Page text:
The XSLT language is a subdivision of the Extensible Stylesheet Language which is responsible for the transformation of XML documents. The need for these transformations is important because unless you are a developer, these XML documents make absolutely no sense at all. By transforming them into something that is more readily understood by the average person, one can make their website development more accessible to all those who choose to visit it. In other words, the XSLT allows for an XML file to be read as a plain text document or even in PDF format. It can also be used to convert an XML document into an HTML one which can be readily displayed in any type of browser. In all simplicity, the XSLT is the template engine for the formatting of XML documents and the XSL language is the means in which the XSLT language can operate on a server.
This technology is a development of the World Wide Web Consortium and is currently available as XSLT 2.0. This version became a recommendation of the W3C in the beginning of 2007 so it is still relatively new. For this reason, as of the time of writing this, most developments using XSLT are still based on the older 1.0 version.
When originally developed it was considered to be an actual part of the Extensible Stylesheet Language, however after the development of XSL, it was deemed that the XSLT should be made as a separate sub family of the XSL language instead. It was also during this time period that it was determined that the XSL Formatting Objects or XSL-FO should also be made as a sub-family of the language. All in all, there are a total of three sub families in XSL; with the third being that of XPath.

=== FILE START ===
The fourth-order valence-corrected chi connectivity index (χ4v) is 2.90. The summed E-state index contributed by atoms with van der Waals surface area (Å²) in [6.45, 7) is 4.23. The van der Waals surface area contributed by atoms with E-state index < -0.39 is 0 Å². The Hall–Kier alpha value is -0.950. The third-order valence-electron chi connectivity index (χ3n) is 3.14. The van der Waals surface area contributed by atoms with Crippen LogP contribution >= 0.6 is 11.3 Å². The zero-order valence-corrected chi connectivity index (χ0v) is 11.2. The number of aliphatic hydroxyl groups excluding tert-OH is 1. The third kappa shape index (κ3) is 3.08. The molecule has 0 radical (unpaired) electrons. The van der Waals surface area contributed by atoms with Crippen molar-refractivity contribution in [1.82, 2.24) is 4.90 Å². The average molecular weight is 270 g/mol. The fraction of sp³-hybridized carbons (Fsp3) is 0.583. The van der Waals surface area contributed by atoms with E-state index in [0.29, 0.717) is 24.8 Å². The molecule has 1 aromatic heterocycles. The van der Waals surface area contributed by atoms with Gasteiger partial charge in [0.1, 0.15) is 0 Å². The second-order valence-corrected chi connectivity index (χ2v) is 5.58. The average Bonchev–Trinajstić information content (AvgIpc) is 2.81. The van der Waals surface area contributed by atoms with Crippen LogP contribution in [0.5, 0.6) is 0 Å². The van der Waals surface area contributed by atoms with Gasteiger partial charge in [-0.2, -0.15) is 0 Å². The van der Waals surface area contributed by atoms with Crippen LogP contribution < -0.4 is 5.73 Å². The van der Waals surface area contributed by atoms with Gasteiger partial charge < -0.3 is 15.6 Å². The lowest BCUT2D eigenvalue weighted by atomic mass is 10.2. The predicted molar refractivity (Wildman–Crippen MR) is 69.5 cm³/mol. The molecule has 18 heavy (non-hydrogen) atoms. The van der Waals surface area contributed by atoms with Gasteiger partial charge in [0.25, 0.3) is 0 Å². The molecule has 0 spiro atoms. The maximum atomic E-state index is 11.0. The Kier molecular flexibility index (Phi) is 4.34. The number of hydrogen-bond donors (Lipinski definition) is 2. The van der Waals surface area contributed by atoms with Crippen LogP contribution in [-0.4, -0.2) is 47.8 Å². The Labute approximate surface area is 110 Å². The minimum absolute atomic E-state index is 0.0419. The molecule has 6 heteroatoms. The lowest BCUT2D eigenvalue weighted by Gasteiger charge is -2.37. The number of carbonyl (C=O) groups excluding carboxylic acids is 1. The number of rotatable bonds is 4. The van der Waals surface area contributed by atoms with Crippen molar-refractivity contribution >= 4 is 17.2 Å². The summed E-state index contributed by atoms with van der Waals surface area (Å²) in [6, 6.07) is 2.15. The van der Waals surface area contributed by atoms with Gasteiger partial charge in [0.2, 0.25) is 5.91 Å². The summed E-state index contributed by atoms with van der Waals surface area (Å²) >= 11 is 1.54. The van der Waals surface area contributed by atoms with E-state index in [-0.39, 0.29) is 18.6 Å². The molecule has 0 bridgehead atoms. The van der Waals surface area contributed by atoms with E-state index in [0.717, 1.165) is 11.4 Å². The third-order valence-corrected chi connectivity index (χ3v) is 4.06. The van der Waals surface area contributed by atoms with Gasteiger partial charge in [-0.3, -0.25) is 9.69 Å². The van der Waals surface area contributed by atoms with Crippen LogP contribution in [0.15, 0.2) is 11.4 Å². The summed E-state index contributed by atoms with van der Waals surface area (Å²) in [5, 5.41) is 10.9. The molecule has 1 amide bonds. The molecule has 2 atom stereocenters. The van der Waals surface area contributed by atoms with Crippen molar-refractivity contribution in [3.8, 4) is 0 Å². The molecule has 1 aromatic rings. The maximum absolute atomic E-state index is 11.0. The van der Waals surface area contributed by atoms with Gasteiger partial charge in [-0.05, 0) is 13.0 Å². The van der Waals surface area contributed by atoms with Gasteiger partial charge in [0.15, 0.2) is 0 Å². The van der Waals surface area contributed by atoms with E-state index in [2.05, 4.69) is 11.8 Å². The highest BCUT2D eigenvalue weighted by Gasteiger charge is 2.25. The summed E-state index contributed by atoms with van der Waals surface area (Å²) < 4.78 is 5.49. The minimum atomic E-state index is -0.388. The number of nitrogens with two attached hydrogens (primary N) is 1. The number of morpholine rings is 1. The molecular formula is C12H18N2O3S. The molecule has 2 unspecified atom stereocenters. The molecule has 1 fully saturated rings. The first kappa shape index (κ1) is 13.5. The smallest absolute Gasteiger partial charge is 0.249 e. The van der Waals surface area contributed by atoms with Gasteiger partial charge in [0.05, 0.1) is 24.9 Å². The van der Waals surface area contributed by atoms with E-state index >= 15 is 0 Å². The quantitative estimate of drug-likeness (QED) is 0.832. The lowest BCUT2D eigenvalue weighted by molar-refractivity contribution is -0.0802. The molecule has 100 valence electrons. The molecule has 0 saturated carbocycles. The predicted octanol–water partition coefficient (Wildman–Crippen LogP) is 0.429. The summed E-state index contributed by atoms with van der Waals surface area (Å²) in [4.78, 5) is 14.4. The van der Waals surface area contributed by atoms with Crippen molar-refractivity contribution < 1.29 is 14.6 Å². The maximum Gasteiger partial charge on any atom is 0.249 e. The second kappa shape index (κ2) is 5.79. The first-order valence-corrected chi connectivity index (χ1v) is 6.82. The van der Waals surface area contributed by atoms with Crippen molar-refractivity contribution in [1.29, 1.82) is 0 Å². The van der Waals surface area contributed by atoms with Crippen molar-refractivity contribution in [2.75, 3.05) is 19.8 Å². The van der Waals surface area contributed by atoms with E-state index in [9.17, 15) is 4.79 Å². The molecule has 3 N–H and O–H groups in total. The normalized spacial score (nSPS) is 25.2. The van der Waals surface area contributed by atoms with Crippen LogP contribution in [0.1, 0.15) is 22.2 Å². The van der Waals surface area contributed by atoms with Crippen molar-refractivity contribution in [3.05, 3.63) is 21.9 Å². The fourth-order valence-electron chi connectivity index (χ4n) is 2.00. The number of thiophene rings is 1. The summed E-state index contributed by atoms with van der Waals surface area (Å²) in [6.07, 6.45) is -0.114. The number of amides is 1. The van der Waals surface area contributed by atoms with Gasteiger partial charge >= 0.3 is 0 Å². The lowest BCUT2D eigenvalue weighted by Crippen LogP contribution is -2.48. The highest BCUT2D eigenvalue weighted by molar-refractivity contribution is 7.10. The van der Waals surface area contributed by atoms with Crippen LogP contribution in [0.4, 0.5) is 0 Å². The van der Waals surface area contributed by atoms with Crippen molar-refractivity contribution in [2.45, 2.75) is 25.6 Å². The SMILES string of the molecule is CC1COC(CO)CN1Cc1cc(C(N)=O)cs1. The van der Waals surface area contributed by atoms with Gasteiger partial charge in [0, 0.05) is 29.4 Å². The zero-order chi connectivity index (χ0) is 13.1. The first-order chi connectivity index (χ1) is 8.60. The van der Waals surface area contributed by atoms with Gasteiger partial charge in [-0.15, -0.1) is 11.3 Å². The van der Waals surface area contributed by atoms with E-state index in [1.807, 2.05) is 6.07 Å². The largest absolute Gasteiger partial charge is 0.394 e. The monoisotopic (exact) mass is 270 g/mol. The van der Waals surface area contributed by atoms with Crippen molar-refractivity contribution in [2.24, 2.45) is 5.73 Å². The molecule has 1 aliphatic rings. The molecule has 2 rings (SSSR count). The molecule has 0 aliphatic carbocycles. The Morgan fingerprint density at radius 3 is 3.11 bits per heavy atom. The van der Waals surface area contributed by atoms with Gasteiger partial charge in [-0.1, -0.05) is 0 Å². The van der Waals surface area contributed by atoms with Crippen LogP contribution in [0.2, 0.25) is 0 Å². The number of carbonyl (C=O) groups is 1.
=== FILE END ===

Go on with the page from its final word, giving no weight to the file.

When ran, the XSLT processes one or many different XML documents as the sources for the transformations. It will then look at the stylesheet modules used in the development followed by the processing engine. Once these steps have been completed, then XSLT can output one or even many different documents. The source and the stylesheet documents are required for this process to occur as it is like trying to start a fire without any fuel. You have to have the source document; the one which is intended to be transformed, as well as the stylesheet data so that the process knows how to transform the original source into the human legible output.
Of course while this may seem to be very simple, it is important to remember that the W3C workgroup which developed XSL, XSLT, XSL-FO and XPath knew that the language would be expansive and complex; which is why the determination to subdivide XSL into 3 sub families of languages became important. Of course with that said, you still cannot use the XSLT language without the necessary knowledge of the remaining groups as they will be required for the completion of the steps followed in the transformation of the XML documents.
Original Authors: Nick
Edit Update Authors: M.A.Harris
Updated On: 04/03/2009